Dean: Academic and Clinical Education
Division of Health Sciences
University of South Australia (UniSA), South Australia

Esther mayEsther May’s role as Dean: Academic and Clinical Education has a strategic focus on the student experience and quality of teaching and learning in the context of the future healthcare workforce, clinical education, equity and excellence and partnerships.

Originally trained as an occupational therapist, Esther obtained a PhD in medical sciences from the University of Gothenburg (Sweden) in 1992. Since then, she has been an active educator and researcher with achievements that include 18 PhD and Masters by Research student completions. Esther has been the Australian delegate to the World Federation of Occupational Therapists and is an honorary and founding member of the Australian Hand Therapy Association.

Esther has a keen interest in health workforce matters and the role of education in producing the health workforce of the future. She oversees government funded grants which target improved clinical training, simulated learning and clinical supervision. Her portfolio includes the UniSA Department of Rural Health (DRH), which oversees rural placements and education for students outside metro Adelaide.

Esther’s experience in management and leadership is extensive, including seven years leading the UniSA School of Health Sciences, and before that seven years leading the School of Occupational Therapy. She is currently a member of the Australian Collaborative Education Network and has been an executive member of the Australian Council of Deans of Health Sciences since 2011.

Professor Marion Gray - DIRECTOR
Academic Director and Dean
Health Partnerships at the University of Southern Queensland

Professor Marion Gray completed a Bachelor of Occupational Therapy in New Zealand and practiced as a therapist. Later returning to study and completing a Masters in Health Sciences, focused on ethics and cultural safety, then a PhD in Public Heath on prostate cancer diagnosis and prevalence. Followed by a Postdoctoral Fellowship examining environmental epidemiology in Washington DC with the US Department of Defense. She also completed a Postgraduate Certificate in Tertiary Teaching.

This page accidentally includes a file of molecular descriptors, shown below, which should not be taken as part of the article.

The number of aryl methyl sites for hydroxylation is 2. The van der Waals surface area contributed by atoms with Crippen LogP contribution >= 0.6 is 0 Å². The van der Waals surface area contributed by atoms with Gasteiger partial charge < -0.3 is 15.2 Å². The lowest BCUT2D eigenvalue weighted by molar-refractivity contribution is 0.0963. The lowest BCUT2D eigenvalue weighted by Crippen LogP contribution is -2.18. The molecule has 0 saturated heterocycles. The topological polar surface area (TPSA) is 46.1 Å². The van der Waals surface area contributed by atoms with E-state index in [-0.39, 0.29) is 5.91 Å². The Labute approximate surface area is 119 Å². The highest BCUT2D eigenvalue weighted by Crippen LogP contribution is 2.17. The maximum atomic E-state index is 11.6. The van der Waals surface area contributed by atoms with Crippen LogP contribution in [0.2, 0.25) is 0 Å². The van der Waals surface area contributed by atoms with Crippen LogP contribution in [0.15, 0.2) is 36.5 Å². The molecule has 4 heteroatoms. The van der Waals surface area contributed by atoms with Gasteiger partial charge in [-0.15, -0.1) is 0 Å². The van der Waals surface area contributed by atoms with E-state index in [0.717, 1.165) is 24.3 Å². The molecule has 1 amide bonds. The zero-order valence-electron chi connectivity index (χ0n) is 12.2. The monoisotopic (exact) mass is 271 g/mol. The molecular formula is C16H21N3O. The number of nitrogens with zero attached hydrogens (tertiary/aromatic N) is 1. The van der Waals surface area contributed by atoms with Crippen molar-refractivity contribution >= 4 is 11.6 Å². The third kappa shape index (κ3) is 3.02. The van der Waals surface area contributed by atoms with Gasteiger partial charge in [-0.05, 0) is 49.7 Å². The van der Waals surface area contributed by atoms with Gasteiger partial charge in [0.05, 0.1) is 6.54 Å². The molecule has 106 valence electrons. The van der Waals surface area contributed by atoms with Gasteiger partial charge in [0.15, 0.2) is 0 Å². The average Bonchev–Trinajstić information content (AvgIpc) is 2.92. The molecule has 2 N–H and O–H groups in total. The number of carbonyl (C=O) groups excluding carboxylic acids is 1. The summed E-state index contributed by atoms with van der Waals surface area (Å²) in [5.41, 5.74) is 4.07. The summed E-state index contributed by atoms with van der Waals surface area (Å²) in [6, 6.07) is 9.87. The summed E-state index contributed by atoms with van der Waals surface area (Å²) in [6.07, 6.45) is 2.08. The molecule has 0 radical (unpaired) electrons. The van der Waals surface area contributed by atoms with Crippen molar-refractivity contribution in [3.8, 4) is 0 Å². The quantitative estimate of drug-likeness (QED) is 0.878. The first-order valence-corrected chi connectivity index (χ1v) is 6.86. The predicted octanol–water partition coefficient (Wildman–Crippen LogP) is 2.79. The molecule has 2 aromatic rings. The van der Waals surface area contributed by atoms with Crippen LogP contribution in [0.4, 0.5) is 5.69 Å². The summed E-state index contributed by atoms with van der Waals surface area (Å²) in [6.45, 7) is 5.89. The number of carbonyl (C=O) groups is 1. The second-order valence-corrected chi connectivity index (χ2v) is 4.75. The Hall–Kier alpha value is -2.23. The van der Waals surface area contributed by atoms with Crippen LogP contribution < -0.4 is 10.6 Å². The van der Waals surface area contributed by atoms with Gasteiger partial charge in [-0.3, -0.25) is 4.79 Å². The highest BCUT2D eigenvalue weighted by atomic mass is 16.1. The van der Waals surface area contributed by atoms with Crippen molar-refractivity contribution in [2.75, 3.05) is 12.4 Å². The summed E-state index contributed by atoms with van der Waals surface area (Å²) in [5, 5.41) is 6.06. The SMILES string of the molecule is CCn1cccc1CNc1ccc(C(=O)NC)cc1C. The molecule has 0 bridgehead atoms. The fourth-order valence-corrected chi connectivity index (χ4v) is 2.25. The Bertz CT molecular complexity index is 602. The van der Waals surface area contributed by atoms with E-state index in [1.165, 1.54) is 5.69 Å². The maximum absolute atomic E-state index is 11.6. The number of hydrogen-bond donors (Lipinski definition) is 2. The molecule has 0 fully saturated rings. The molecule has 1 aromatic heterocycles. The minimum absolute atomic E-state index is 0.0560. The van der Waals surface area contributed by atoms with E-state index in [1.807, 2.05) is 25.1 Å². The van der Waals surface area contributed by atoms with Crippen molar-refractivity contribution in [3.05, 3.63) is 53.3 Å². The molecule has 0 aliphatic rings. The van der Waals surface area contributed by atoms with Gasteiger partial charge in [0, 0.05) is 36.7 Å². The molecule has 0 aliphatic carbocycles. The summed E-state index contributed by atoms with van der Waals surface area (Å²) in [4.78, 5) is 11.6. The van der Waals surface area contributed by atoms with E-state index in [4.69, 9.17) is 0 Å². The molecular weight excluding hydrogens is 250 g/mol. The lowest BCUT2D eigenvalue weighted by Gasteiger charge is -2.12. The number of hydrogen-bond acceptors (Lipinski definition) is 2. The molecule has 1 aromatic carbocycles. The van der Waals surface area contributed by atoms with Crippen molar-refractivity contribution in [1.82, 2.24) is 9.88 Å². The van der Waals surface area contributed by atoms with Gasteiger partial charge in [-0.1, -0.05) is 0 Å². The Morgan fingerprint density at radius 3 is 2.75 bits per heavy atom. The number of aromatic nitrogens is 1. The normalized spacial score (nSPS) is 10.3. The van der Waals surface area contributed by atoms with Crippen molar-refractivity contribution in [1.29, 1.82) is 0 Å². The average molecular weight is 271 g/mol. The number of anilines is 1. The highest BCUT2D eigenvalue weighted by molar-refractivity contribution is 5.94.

Marion has over 25 years of experience in teaching and in research using both qualitative and quantitative methods. She has worked as a teaching/research academic and held various leadership positions at Australian Universities since 2005.

Her research interests include teaching, health service and clinical research with a particular focus on low resource settings, overseas and in Australia.  Marion has won two national teaching awards for her teaching innovations in allied health.

Marion currently holds the position of Academic Director and Dean – Health Partnerships at the University of Southern Queensland.

Professor Gregory Kolt - DIRECTOR
Dean, Science and Health
Professor of Health Science
Lead Dean, Workforce Development
Western Sydney University (WSU), New South Wales

Gregory KoltPrior to joining WSU in 2006, Gregory Kolt was Associate Dean (Research), Professor of Health Science, and Founder and Director of the Centre for Physical Activity and Nutrition Research in the Faculty of Health and Environmental Sciences at Auckland University of Technology, New Zealand.

Gregory has an academic background that spans several disciplines, including physiotherapy, psychology, sport and exercise science, and education. He holds a PhD in Psychology, and has worked extensively in psychology and physiotherapy in academic, research, and practice settings in Australia and New Zealand. His research is recognised internationally. He has been successful in securing $5.65 million in research grant funding, and has published several books and book chapters, and around 150 journal publications. He is a recognised senior academic leader and manager with extensive experience in university settings, including achievements in significant change processes. His leadership across the broad science, human science, and health science disciplines has led to the significant expansion, growth, and strengthening of these areas in his current role at WSU, and in his prior role in Auckland.

Shaun is the Executive Director of ACDHS Ltd.  He has had extensive management and non-executive director experience working in higher education, health and member organisations.  He has broad experience with advocacy and stakeholder engagement including extensive work on the NDIS.

Shaun holds qualifications from the AICD, a Masters of Commercial Law and a Masters of Marketing.  Shaun’s endeavour is to maintain and further develop the strong relationships with all key internal and external stakeholders to ACDHS.